• Still on August 20, seemingly distinguishing between that task and the Alfa Bank allegations, TE-1 said, “the prior hypothesis was all that they needed: mailserver dedicated or related to trump … and with traffic almost exclusively with Alfa was sufficient to do the job. … Trump has claimed he and his company have had NO dealings with .ru other than the failed Casino, and the Miss universe pageant. He claims absolutely NO interaction with any financial institutions. So any potential like that would be jackpot.” [Ellipses original]
  • On August 21, TE-1 emailed the recipients [but not, apparently, Sussmann], urging them to do further research on Trump which would “given the base of a very useful narrative.” He added that he didn’t believe the trump-email.com domain was a secret communications channel but a “red herring,” because the host was “a legitimate valid company,” stating they could “ignore it, together with others that seem to be part of the marketing world.”
  • On August 22, Researcher-1 raised doubts about whether, using only the tools they were currently using, they could prove their hypothesis. Among the concerns raised is that they couldn’t prove that “this is not spoofed [] traffic.” [brackets original; bolded in the original]
  • Later in or about August 2016 [on dates Durham doesn’t provide], TE-1 exchanged emails with personnel from Fusion.

Sussmann drafts a white paper and (via unstated means) TE-1 gets Researchers 1 and 2 and Tea Leaves to review it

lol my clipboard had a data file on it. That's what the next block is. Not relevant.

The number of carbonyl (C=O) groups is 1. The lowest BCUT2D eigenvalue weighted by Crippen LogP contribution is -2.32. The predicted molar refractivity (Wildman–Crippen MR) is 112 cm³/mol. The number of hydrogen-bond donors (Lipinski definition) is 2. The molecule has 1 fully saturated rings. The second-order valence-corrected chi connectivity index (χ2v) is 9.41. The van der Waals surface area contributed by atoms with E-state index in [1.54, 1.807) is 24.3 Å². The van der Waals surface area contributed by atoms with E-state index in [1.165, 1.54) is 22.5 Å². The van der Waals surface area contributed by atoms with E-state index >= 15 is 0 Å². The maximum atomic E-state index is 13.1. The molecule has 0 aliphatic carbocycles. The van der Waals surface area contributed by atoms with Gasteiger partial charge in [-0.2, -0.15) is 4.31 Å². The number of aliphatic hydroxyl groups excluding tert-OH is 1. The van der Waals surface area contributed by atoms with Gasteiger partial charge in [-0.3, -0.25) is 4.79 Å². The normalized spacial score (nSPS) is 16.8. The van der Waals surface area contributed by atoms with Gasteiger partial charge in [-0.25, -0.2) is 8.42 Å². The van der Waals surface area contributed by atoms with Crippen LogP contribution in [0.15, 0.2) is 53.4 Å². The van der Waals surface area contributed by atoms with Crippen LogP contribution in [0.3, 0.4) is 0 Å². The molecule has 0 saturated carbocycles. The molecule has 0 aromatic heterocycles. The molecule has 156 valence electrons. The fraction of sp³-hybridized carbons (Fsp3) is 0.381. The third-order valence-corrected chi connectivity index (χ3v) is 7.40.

• Between September 5 and September 14, Sussmann drafted a white paper, generally billing his time to the Clinton Campaign, but on September 14, billing time to both Clinton and TE-1.
  • On September 14, TE-1 [not Sussmann] sent the white paper he had drafted to Researcher 1, Researcher 2, and Tea Leaves to ask them if a review of less than an hour would show this to be plausible. Though some of them noted how limited the standard of “plausibility” was, they agreed it was plausible, and Researcher 2 said [Durham does not quote the specific language here] “the paper should be shared with government officials.”

Sussmann shares this and other information with James Baker and–Durham claims–affirmatively lies about whether he is representing someone

  • Both before the September 19 meeting and after it (notably in a September 12 meeting involving the NYTimes, in which Marc Elias also participated), Sussmann spoke to the press about what Durham credibly suggests was the Alfa Bank white paper. Sussmann billed this to Clinton.
  • On September 19, Sussmann met with Baker and provided him with three white papers and a thumb drive with data. Durham doesn’t actually make clear where all three of these came from.
  • On September 19, Sussmann met with James Baker. Durham claims that “he stated falsely that he was not acting on behalf of any client” [which Durham cannot quote because there’s no contemporaneous record], that he had been approached by multiple cyber experts [Durham doesn’t say whether the three he named were Researcher 1, Researcher 2, and Tea Leaves or other people, as seems to be the case], three white papers [which I may return to because this is another problematic spot in his story], and some of the data, which Durham calls “purported.”
  • Immediately after the September 19 meeting, Baker met with Bill Priestap whose notes read: